The second day of the PPoPP 2009 conference started with a controversial keynote by Yale Patt from the University of Texas at Austin. It was so controversial, for me at least, that I decided to wait a few days to calm down before writing about it. He had three main points: multi-core is not the holy grail, most programmers are stupid, and there should be lots of low-level interfaces for the non-stupid ones to use.
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Ok, he didn't actually use the word "stupid" but he did suggest that the purpose of higher level abstractions and parallel languages is to protect dumb programmers from themselves. He wants to see most of the effort going into direct programming hooks exposed for each layer of the hardware and software, and he believes that everyone who is "capable" of programming at that level should be doing so.
After the session I went up to Dr. Patt to challenge some of his assertions...
I argued that enterprise developers aren't stupid just because we want to use a few high level languages -- that it's just a matter of practicality. We have to target the hardware our customers have, I said, and we can't afford to write something 40 different ways to handle 40 different hardware configurations. His response: "I don't care about that".
How can you not care about the real world problems that millions of people face? About the software that runs our banking, retail, health care, government, and other important sectors? As I looked around the conference, I noticed there was almost no ISV presence there at all. Lots of universities, a couple of research labs, a couple of national labs, and that was about it. Where was the practicality, the applications, the pragmatism? As a long-time ACM member I was expecting more.
Despite all this, Patt did have some interesting things to say. Is thinking in parallel hard? "Perhaps thinking is hard", he responded. He's also a big fan of trying to increase IPC (instructions per clock) and keeping a few big cores around for sequential or critical sections. Beefy, special purpose units should be powered up and used when needed, then kept on the sidelines and turned off when not needed.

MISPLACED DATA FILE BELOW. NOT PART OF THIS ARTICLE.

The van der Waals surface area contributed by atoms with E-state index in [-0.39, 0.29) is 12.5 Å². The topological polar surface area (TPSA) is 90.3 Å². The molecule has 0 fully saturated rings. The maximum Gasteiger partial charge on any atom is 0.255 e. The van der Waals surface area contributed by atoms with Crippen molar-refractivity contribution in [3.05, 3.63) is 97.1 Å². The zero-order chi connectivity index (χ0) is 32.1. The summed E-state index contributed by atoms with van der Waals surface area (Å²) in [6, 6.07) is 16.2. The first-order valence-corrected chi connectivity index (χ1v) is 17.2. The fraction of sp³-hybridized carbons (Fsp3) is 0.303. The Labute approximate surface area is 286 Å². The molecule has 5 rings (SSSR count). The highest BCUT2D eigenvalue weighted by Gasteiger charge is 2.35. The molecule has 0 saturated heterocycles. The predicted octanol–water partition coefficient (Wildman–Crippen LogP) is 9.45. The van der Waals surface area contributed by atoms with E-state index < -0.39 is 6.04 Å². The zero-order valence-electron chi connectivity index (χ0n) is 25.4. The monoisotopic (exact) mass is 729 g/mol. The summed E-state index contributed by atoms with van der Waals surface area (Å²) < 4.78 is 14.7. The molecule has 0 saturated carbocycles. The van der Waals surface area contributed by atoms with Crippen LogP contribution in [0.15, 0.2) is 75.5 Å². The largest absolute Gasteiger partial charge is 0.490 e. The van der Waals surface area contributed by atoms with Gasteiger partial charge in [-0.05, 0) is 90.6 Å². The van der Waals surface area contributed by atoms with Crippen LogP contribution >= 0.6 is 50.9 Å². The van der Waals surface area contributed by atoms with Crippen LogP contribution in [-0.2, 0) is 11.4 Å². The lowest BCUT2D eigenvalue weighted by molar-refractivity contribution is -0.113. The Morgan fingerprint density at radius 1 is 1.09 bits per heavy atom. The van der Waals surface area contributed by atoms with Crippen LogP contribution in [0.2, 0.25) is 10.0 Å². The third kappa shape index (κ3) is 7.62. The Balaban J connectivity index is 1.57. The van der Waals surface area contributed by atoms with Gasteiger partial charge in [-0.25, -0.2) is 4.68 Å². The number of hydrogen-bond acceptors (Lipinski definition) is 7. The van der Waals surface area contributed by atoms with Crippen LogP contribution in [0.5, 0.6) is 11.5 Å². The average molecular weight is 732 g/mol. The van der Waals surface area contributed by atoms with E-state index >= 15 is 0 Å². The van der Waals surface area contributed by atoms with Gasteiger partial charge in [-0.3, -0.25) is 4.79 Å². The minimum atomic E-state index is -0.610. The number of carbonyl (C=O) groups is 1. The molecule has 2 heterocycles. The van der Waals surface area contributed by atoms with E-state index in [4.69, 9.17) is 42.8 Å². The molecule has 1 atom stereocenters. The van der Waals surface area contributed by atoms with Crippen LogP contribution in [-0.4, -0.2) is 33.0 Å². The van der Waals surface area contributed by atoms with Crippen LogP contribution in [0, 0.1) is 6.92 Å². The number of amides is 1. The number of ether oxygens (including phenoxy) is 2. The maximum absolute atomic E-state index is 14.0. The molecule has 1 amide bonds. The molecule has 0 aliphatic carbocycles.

After the keynote there was a session on accelerator software chaired by Vivek Sarkar. Papers included:
- OpenMP to GPGPU: A Compiler Framework for Automatic Translation and Optimization, Seyong Lee, Seung-Jai Min, Rudolf Eigenmann
- Comparability Graph Coloring for Optimizing Utilization of Stream Register Files in Stream Processors, Xuejun Yang, Li Wang, Jingling Xue, Yu Deng, Ying Zhang
- Solving dense linear systems on platforms with multiple hardware accelerators, Gregorio Quintana-Orti, Francisco D. Igual, Enrique S. Quintana-Orti, Robert A. van de Geijn
- A Comparison of Programming Models for Multiprocessors with Explicitly Managed Memory Hierarchies, Scott Schneider, Jae-Seung Yeom, Benjamin Rose, John C. Linford, Adrian Sandu, Dimitrios S. Nikolopoulos
This was followed by a session on Atomicity and Races, chaired by Tatiana Shpeisman. It was all about software transactional memory, which seemed a little too far "out there" even for me so I went next door to the HPCA-15 sessions on new memory architectures. Lots of interesting work is being done by Intel, IBM, and other names big and small to boost memory capacity, decrease latency, make non-uniform cache architecture (NUCA) work better, and use less power with technologies like MRAM, PCM, cache migration, 3D stacking, and on-chip tree networks.
The day ended with a joint PPpPP/HPCA panel called "Industrial Perspectives". Unfortunately this turned out to be more of a marketing presentation by NVidia, Sun, IBM, and Microsoft than anything else. I much preferred the format of the first day's panel, where most of the time was spent answering thought-provoking questions from the audience.